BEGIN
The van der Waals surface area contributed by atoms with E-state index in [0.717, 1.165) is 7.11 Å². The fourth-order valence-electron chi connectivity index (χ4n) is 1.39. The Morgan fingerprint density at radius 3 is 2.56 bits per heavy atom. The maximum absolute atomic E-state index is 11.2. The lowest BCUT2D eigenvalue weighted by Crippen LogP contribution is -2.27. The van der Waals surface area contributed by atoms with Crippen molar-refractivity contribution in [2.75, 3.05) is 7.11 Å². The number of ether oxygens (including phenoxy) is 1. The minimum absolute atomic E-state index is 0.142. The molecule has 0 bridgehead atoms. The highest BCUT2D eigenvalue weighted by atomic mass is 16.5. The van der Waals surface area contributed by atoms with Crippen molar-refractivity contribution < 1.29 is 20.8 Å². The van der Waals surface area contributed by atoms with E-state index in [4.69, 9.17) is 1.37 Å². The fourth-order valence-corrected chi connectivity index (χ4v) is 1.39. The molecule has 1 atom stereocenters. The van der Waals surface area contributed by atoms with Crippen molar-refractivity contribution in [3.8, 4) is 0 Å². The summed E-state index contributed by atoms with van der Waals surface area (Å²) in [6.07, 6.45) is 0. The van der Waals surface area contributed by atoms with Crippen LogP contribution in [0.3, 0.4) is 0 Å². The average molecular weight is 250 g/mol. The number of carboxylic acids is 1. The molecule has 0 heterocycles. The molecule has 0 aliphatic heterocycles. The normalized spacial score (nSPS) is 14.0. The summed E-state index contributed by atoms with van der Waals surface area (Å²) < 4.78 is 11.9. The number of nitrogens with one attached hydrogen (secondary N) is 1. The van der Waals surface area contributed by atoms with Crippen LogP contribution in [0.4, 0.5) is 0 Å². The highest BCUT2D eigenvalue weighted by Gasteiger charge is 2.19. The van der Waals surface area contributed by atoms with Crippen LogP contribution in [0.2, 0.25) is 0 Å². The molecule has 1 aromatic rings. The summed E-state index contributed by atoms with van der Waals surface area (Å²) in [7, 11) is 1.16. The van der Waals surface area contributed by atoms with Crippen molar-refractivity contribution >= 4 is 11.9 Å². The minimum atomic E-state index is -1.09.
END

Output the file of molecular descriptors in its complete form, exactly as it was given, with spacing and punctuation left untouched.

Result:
The van der Waals surface area contributed by atoms with E-state index in [0.717, 1.165) is 7.11 Å². The fourth-order valence-electron chi connectivity index (χ4n) is 1.39. The Morgan fingerprint density at radius 3 is 2.56 bits per heavy atom. The maximum absolute atomic E-state index is 11.2. The lowest BCUT2D eigenvalue weighted by Crippen LogP contribution is -2.27. The van der Waals surface area contributed by atoms with Crippen molar-refractivity contribution in [2.75, 3.05) is 7.11 Å². The number of ether oxygens (including phenoxy) is 1. The minimum absolute atomic E-state index is 0.142. The molecule has 0 bridgehead atoms. The highest BCUT2D eigenvalue weighted by atomic mass is 16.5. The van der Waals surface area contributed by atoms with Crippen molar-refractivity contribution < 1.29 is 20.8 Å². The van der Waals surface area contributed by atoms with E-state index in [4.69, 9.17) is 1.37 Å². The fourth-order valence-corrected chi connectivity index (χ4v) is 1.39. The molecule has 1 atom stereocenters. The van der Waals surface area contributed by atoms with Crippen molar-refractivity contribution in [3.8, 4) is 0 Å². The summed E-state index contributed by atoms with van der Waals surface area (Å²) in [6.07, 6.45) is 0. The van der Waals surface area contributed by atoms with Crippen LogP contribution in [0.3, 0.4) is 0 Å². The average molecular weight is 250 g/mol. The number of carboxylic acids is 1. The molecule has 0 heterocycles. The molecule has 0 aliphatic heterocycles. The normalized spacial score (nSPS) is 14.0. The summed E-state index contributed by atoms with van der Waals surface area (Å²) < 4.78 is 11.9. The number of nitrogens with one attached hydrogen (secondary N) is 1. The van der Waals surface area contributed by atoms with Crippen LogP contribution in [0.4, 0.5) is 0 Å². The highest BCUT2D eigenvalue weighted by Gasteiger charge is 2.19. The van der Waals surface area contributed by atoms with Crippen LogP contribution in [0.2, 0.25) is 0 Å². The molecule has 1 aromatic rings. The summed E-state index contributed by atoms with van der Waals surface area (Å²) in [7, 11) is 1.16. The van der Waals surface area contributed by atoms with Crippen molar-refractivity contribution >= 4 is 11.9 Å². The minimum atomic E-state index is -1.09.